Pinkerton avocados have an elongated pear shape with green, slightly pebbled, medium thick, and easy-to-peel skin. The large fruits vary greatly in size. Their flesh is smooth and creamy, high in oil content, and houses a very small seed, and their flavor is nutty and rich. The medium-sized spreading Pinkerton avocado tree is known to be a heavy and early producer, and unlike most fruits, the avocado does not ripen on the tree and can actually be stored on the tree for several months before harvesting.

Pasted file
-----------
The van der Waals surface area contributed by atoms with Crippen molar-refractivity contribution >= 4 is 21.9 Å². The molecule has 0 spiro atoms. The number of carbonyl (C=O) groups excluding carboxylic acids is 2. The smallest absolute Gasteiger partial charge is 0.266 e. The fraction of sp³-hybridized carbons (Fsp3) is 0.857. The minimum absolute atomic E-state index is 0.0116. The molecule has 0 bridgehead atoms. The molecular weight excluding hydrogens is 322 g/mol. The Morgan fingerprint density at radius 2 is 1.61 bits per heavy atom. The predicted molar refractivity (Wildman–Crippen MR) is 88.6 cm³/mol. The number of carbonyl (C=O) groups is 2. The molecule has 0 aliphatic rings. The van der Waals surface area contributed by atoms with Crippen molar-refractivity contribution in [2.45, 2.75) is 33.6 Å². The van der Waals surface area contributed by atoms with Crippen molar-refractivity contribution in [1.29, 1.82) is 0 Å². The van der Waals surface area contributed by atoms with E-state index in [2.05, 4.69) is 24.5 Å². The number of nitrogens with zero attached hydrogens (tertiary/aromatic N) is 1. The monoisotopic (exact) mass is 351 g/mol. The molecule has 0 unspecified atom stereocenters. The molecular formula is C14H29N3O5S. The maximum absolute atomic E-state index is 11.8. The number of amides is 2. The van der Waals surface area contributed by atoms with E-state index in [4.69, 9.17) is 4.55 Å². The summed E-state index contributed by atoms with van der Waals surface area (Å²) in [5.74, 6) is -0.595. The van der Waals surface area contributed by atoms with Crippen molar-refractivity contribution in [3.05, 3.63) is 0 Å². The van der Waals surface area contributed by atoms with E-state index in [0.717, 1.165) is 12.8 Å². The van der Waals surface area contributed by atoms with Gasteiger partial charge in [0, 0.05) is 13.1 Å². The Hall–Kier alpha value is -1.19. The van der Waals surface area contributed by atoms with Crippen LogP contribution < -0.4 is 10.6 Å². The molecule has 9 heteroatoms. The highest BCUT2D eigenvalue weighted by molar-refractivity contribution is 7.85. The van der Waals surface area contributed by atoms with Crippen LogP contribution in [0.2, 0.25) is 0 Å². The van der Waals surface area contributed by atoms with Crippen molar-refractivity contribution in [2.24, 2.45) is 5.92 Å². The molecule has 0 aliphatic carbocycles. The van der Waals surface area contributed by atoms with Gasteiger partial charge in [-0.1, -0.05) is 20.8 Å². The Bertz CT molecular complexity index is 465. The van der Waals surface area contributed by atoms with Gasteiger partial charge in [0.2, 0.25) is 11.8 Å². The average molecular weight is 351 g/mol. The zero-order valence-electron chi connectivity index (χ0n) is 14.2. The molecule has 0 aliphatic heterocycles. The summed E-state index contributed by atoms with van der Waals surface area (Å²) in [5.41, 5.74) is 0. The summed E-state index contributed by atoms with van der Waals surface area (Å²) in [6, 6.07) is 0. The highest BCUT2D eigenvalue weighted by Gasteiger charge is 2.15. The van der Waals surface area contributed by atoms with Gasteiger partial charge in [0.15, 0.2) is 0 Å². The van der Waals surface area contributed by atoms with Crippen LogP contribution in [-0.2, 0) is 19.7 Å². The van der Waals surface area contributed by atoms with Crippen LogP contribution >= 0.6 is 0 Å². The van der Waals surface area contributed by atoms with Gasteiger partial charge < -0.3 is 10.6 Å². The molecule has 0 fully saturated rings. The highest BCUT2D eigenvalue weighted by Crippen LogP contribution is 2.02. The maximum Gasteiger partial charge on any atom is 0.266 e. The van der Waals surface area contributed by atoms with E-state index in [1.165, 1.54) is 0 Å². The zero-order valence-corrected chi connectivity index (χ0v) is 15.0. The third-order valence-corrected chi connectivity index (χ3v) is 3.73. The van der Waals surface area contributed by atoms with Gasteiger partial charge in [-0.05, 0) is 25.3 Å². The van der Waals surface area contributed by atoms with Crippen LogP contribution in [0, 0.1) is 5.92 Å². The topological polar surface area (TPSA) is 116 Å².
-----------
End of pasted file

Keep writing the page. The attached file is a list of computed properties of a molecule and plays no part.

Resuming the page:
Avocados are best used raw, and can simply be cut in half and topped with a squeeze of lemon juice or seasoned with salt and pepper, and they also go well in sandwiches and salads. Avocado is also, of course, the key ingredient in guacamole, one of the most popular dishes of Mexico, made by pureeing avocados with onions, spices, lime juice and more, depending on the recipe. Ripe avocadoes can be stored at room temperature for 2-3 days. To ripen an avocado faster, place it in a sealed plastic bag with a ripe banana at room temperature. Only fully ripe avocados should be refrigerated to slow the process of decay. To store a cut avocado, preserve its color by spraying or brushing the exposed surfaces with lemon juice, cover with plastic wrap to seal out exposure to air, and refrigerate.